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Good Growing

Norfolk Island Pines

large Norfolk Island pines in a landscape and potted Norfolk Island pine

Norfolk Island pines (Araucaria heterophylla) are plants we commonly find during the holiday season. They are widely marketed as living Christmas trees and are commonly adorned with bells and bows. If you purchased or received one, they could become beautiful houseplants for many years if properly cared for.

Despite their name, these evergreens are not actually pine trees. Instead, they belong to an ancient plant family named Araucariaceae (pines are in the Pinaceae). This family of plants was widespread during the Jurassic and Cretaceous periods, but are now confined to the Southern Hemisphere. Norfolk Island pines are native to Norfolk Island (it is featured on their flag) as well as nearby Nepean and Phillip Islands, which are located in the South Pacific between Australia, New Zealand, and New Caledonia. 

In their native habitat, these evergreens can reach heights of up to 200 feet and have trunks up to 10 feet in diameter. They have horizontal branches (or close to it) that are whorled around the trunk in tiers. The trees have a conical shape and straight vertical trunks, which is impressive considering they are exposed to constant onshore winds. 

Norfolk Island was discovered by Europeans in 1774 by James Cook, who believed Norfolk Island pines could be used to produce ship masts due to their long, straight trunks (it turns out they aren’t suitable for ship masts). Since that time, Norfolk Island pines have been transported around the world. They can be found growing in coastal areas in many countries (that have suitable environments), including the United States (Southern California and Southern Florida). In addition to being used as an ornamental plant, their wood is used for construction, woodturning, and crafts.

As with most houseplants, in order to get the most out of your Norfolk Island pine, you want to mimic their native environment as closely as possible. They typically grow in coastal areas, which are humid. Our homes tend to be dry, especially in winter, so it is important to take steps to increase the humidity around your plant. One way to do this is to fill a saucer with rocks and water then place the plant on top of it. This will create a microclimate of high humidity around it. If you have quite a few houseplants, consider using a humidifier to increase humidity. One of the most common problems with Norfolk Island pines is needle drop. This often occurs because the plants have been exposed to dry air or dry soil.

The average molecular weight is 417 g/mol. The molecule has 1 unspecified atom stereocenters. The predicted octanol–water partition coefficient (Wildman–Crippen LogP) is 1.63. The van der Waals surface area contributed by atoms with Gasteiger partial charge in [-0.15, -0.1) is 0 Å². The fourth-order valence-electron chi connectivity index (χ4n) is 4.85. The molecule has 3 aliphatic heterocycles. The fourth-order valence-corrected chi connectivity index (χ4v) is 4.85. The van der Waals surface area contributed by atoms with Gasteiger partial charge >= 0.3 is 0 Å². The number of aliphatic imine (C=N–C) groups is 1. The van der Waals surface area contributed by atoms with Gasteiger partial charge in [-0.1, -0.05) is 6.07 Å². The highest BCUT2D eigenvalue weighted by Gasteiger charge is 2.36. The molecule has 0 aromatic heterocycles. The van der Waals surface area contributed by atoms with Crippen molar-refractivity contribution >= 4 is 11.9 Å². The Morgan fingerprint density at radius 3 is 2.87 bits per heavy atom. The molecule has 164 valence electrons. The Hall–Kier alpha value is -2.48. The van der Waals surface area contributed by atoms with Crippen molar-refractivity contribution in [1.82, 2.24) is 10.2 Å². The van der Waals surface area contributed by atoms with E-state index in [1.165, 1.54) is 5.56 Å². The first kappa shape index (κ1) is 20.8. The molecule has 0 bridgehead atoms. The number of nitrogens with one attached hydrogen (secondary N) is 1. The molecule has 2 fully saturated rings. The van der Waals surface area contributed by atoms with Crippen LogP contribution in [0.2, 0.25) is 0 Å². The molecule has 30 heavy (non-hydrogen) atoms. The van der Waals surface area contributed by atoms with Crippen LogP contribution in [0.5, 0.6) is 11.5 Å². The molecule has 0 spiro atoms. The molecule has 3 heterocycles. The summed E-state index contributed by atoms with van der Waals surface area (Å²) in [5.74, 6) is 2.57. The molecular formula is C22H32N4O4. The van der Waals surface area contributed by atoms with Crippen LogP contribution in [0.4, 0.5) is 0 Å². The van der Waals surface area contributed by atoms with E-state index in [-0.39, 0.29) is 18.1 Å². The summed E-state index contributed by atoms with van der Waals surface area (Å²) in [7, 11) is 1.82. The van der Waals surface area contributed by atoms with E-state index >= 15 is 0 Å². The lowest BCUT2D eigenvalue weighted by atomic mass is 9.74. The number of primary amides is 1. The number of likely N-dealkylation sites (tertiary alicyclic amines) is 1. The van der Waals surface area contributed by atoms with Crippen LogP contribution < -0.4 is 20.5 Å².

When it comes to water, these plants like moist conditions, but not wet feet. Allow the soil to dry out some between waterings and make sure your pot has drainage holes. If the plant is overwatered, it can lead to the loss of branches. Like other houseplants, water until water begins to flow out of the pot’s drainage holes. After about 15 minutes, discard the water that has drained from the pot. A diluted liquid house plant fertilizer can be used every two weeks while they are growing (usually March – September). They often don’t grow much during the winter, so there is no need to fertilize then. 

Norfolk Island pines enjoy bright locations. They can tolerate lower light conditions once they have been acclimated to the lower light levels. If plants are not allowed to acclimate, entire branches may yellow and die. In low light conditions, the branches will become long and droopy, and growth will slow.

They can also be moved outdoors once the temperatures begin to warm up (lows consistently in the 50s and the chance of frost has passed). Make sure to slowly transition them to the outdoors so they aren't sunburned. It is generally recommended to place them in bright shade and to make sure they are protected from the afternoon sun. Once temperatures start to drop into the 50s in the fall, it will be time to bring them indoors again.

As houseplants Norfolk Island pines are slow-growing, often growing three to six inches per year, so don’t be alarmed if your tree isn’t growing quickly. They typically will reach heights of six to eight feet when grown as a houseplant (they can get larger though). With proper care, your tree will last for years to come.


Good Growing tip of the week: Norfolk Island pines are often painted green during the holidays. If this has been done to your plant, try to remove as much of the paint as possible because the paint will affect the plant's ability to absorb sunlight.


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